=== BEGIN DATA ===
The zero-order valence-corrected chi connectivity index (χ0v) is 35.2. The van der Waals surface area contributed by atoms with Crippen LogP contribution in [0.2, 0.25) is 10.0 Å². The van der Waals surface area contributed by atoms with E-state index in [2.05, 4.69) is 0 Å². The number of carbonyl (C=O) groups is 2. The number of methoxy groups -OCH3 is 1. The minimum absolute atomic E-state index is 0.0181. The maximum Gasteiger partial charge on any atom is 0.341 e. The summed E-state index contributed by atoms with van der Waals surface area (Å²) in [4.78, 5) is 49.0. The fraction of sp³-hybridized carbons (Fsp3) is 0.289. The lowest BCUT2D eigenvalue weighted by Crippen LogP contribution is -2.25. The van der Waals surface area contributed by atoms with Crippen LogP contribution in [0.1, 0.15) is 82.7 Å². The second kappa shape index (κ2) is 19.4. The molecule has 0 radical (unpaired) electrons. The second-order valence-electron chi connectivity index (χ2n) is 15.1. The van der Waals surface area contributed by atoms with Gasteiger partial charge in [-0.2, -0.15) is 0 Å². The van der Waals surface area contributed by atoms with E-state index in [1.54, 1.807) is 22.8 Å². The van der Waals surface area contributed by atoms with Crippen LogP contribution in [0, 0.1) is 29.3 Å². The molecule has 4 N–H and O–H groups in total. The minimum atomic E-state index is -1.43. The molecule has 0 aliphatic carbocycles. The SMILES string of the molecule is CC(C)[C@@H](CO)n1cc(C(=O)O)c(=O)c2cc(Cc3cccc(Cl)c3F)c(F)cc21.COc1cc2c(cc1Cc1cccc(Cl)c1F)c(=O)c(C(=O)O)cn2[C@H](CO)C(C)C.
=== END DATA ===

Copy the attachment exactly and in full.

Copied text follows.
The zero-order valence-corrected chi connectivity index (χ0v) is 35.2. The van der Waals surface area contributed by atoms with Crippen LogP contribution in [0.2, 0.25) is 10.0 Å². The van der Waals surface area contributed by atoms with E-state index in [2.05, 4.69) is 0 Å². The number of carbonyl (C=O) groups is 2. The number of methoxy groups -OCH3 is 1. The minimum absolute atomic E-state index is 0.0181. The maximum Gasteiger partial charge on any atom is 0.341 e. The summed E-state index contributed by atoms with van der Waals surface area (Å²) in [4.78, 5) is 49.0. The fraction of sp³-hybridized carbons (Fsp3) is 0.289. The lowest BCUT2D eigenvalue weighted by Crippen LogP contribution is -2.25. The van der Waals surface area contributed by atoms with Crippen LogP contribution in [0.1, 0.15) is 82.7 Å². The second kappa shape index (κ2) is 19.4. The molecule has 0 radical (unpaired) electrons. The second-order valence-electron chi connectivity index (χ2n) is 15.1. The van der Waals surface area contributed by atoms with Gasteiger partial charge in [-0.2, -0.15) is 0 Å². The van der Waals surface area contributed by atoms with E-state index in [1.54, 1.807) is 22.8 Å². The van der Waals surface area contributed by atoms with Crippen LogP contribution in [0, 0.1) is 29.3 Å². The molecule has 4 N–H and O–H groups in total. The minimum atomic E-state index is -1.43. The molecule has 0 aliphatic carbocycles. The SMILES string of the molecule is CC(C)[C@@H](CO)n1cc(C(=O)O)c(=O)c2cc(Cc3cccc(Cl)c3F)c(F)cc21.COc1cc2c(cc1Cc1cccc(Cl)c1F)c(=O)c(C(=O)O)cn2[C@H](CO)C(C)C.